In Cecilia Bengolea’s work, dancers blend ballet and street culture at a blast furnace. The result is as hot as liquid steel.
In a weathered cement ruin — the foundations of a former steel plant furnace in Esch-Belval, Luxembourg — a group of teenagers have claimed a site of ostensible decay. Equipped with climbing harnesses and sunglasses, the slender figures emerge onto the crumbling edge against the spectacular backdrop of new cranes at work and old furnaces asleep, towering over the audience gathered for Cecilia Bengolea’s (*1979) performance, La Danse des Éléments (2022). Mudam Luxembourg and Esch2022 (the campaign programmed by a composite of several municipalities surrounding Esch-sur-Alzette, this year’s European Capital of Culture) have co-commissioned the Argentinian artist and choreographer to create a new body of work that takes the long-gone blast furnace as its starting point, both a stage and a referential background.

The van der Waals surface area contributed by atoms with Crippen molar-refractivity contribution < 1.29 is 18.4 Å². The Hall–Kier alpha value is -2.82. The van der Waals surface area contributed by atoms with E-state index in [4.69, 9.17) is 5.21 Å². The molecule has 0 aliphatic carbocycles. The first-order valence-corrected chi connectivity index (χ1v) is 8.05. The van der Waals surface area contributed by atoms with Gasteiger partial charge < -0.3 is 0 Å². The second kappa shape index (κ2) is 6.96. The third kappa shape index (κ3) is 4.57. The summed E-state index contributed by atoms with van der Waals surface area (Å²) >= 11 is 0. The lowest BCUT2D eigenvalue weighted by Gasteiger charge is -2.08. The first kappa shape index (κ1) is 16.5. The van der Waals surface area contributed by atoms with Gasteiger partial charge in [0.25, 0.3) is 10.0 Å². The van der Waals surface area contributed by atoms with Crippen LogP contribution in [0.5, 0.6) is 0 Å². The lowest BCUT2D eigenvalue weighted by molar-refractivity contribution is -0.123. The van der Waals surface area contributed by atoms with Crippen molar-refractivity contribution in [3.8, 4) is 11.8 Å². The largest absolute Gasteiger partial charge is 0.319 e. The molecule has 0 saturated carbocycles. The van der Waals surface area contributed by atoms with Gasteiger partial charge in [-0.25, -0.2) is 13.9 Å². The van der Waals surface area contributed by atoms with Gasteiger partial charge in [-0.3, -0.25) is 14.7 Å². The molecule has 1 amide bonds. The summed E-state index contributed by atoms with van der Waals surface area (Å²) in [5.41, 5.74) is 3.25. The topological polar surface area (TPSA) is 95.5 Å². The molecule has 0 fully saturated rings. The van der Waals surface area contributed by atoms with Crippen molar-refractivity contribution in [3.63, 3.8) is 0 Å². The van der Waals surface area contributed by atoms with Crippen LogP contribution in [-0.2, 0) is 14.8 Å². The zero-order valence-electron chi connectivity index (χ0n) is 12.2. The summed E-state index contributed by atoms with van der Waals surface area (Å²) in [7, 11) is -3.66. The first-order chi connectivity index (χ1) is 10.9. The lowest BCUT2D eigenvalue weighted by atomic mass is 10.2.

As the artificially reproduced sounds of heavy industry echo through the ruin and dissolve into an experimental dub track, the nine young ballet dancers’ movements unfold into quite something else. Though Bengolea is known for fusing elements such as dancehall, Thai boxing, and voguing with classical ballet, it still comes as somewhat of a surprise when the 2014 trap hit “Brick in yo face” by Miami gangster rapper Stitches blares through the sound system — the beat has been compared to “a cargo train with Godzilla behind the wheel,” as Stitches relentlessly barks “I love sellin’ blow!” over and over again. It’s a curious sensation to watch as the dancers, graduates from the Jeune ballet du Conservatoire national supérieur de musique et de danse de Lyon, reinterpret this outburst en pointe, as well as the following EDM and dancehall tracks in the mix. Bengolea merges demonstrations of the dancers’ flexibility and strength with movements referencing dancehall and hip-hop choreography, alluding to the lyrics in real-time through gestures mimicking actions like rolling a spliff or waving a gun. At times inevitably cringey in its attempt at “contemporaneity,” I was ultimately impressed by the performers’ ability to adapt their conditioned bodies to a choreographic language in which they seemed to find themselves out of their element — but we’ll come back to that.